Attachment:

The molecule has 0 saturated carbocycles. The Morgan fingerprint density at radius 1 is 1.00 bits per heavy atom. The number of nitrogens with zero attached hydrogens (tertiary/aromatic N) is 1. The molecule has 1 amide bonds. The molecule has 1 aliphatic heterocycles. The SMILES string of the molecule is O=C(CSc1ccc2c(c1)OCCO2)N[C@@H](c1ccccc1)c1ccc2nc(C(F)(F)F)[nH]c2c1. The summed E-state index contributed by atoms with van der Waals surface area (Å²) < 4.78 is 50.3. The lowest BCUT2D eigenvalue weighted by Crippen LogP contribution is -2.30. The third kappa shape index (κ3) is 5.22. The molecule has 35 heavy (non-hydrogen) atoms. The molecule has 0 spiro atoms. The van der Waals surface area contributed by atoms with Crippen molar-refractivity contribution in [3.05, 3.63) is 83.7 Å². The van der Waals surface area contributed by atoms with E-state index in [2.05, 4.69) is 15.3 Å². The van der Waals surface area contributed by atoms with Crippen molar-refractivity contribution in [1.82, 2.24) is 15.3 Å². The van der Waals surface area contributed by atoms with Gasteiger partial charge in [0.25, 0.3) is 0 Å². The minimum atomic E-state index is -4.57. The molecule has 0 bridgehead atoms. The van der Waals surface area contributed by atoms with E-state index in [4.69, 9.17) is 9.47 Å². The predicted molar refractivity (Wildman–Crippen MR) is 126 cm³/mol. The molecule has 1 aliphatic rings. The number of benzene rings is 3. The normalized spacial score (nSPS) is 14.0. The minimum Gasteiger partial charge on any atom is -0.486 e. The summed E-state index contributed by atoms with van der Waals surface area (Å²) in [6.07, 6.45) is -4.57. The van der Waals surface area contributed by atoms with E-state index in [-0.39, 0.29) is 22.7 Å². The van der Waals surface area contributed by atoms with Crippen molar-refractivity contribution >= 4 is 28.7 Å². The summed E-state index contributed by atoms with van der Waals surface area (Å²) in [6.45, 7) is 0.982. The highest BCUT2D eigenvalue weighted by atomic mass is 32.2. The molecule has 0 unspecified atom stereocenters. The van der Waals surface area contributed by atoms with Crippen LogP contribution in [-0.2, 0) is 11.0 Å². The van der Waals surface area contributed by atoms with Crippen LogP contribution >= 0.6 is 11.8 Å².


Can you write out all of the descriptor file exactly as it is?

The molecule has 0 saturated carbocycles. The Morgan fingerprint density at radius 1 is 1.00 bits per heavy atom. The number of nitrogens with zero attached hydrogens (tertiary/aromatic N) is 1. The molecule has 1 amide bonds. The molecule has 1 aliphatic heterocycles. The SMILES string of the molecule is O=C(CSc1ccc2c(c1)OCCO2)N[C@@H](c1ccccc1)c1ccc2nc(C(F)(F)F)[nH]c2c1. The summed E-state index contributed by atoms with van der Waals surface area (Å²) < 4.78 is 50.3. The lowest BCUT2D eigenvalue weighted by Crippen LogP contribution is -2.30. The third kappa shape index (κ3) is 5.22. The molecule has 35 heavy (non-hydrogen) atoms. The molecule has 0 spiro atoms. The van der Waals surface area contributed by atoms with Crippen molar-refractivity contribution in [3.05, 3.63) is 83.7 Å². The van der Waals surface area contributed by atoms with E-state index in [2.05, 4.69) is 15.3 Å². The van der Waals surface area contributed by atoms with Crippen molar-refractivity contribution in [1.82, 2.24) is 15.3 Å². The van der Waals surface area contributed by atoms with Gasteiger partial charge in [0.25, 0.3) is 0 Å². The minimum atomic E-state index is -4.57. The molecule has 0 bridgehead atoms. The van der Waals surface area contributed by atoms with E-state index in [4.69, 9.17) is 9.47 Å². The predicted molar refractivity (Wildman–Crippen MR) is 126 cm³/mol. The molecule has 1 aliphatic rings. The number of benzene rings is 3. The normalized spacial score (nSPS) is 14.0. The minimum Gasteiger partial charge on any atom is -0.486 e. The summed E-state index contributed by atoms with van der Waals surface area (Å²) in [6.07, 6.45) is -4.57. The van der Waals surface area contributed by atoms with E-state index in [-0.39, 0.29) is 22.7 Å². The van der Waals surface area contributed by atoms with Crippen molar-refractivity contribution >= 4 is 28.7 Å². The summed E-state index contributed by atoms with van der Waals surface area (Å²) in [6.45, 7) is 0.982. The highest BCUT2D eigenvalue weighted by atomic mass is 32.2. The molecule has 0 unspecified atom stereocenters. The van der Waals surface area contributed by atoms with Crippen LogP contribution in [-0.2, 0) is 11.0 Å². The van der Waals surface area contributed by atoms with Crippen LogP contribution >= 0.6 is 11.8 Å².